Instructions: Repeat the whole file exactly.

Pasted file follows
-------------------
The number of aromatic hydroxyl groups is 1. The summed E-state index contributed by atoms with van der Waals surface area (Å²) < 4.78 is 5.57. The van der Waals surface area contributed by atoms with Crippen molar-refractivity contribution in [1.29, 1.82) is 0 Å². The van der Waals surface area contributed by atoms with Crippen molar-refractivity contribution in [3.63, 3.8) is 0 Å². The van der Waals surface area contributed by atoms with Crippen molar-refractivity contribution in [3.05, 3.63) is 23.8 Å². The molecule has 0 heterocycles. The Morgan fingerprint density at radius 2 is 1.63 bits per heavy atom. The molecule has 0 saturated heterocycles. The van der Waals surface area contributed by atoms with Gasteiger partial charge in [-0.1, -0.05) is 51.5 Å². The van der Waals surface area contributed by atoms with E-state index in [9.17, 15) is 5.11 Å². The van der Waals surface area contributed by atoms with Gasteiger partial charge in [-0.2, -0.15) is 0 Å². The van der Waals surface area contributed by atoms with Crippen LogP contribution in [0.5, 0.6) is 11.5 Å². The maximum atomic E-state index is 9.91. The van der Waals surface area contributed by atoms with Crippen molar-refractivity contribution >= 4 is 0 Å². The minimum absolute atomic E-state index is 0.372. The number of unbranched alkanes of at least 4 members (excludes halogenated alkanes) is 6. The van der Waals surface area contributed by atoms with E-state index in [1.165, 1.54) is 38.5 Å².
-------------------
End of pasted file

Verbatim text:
The number of aromatic hydroxyl groups is 1. The summed E-state index contributed by atoms with van der Waals surface area (Å²) < 4.78 is 5.57. The van der Waals surface area contributed by atoms with Crippen molar-refractivity contribution in [1.29, 1.82) is 0 Å². The van der Waals surface area contributed by atoms with Crippen molar-refractivity contribution in [3.63, 3.8) is 0 Å². The van der Waals surface area contributed by atoms with Crippen molar-refractivity contribution in [3.05, 3.63) is 23.8 Å². The molecule has 0 heterocycles. The Morgan fingerprint density at radius 2 is 1.63 bits per heavy atom. The molecule has 0 saturated heterocycles. The van der Waals surface area contributed by atoms with Gasteiger partial charge in [-0.1, -0.05) is 51.5 Å². The van der Waals surface area contributed by atoms with E-state index in [9.17, 15) is 5.11 Å². The van der Waals surface area contributed by atoms with Gasteiger partial charge in [-0.2, -0.15) is 0 Å². The van der Waals surface area contributed by atoms with Crippen LogP contribution in [0.5, 0.6) is 11.5 Å². The maximum atomic E-state index is 9.91. The van der Waals surface area contributed by atoms with Crippen molar-refractivity contribution >= 4 is 0 Å². The minimum absolute atomic E-state index is 0.372. The number of unbranched alkanes of at least 4 members (excludes halogenated alkanes) is 6. The van der Waals surface area contributed by atoms with E-state index in [1.165, 1.54) is 38.5 Å².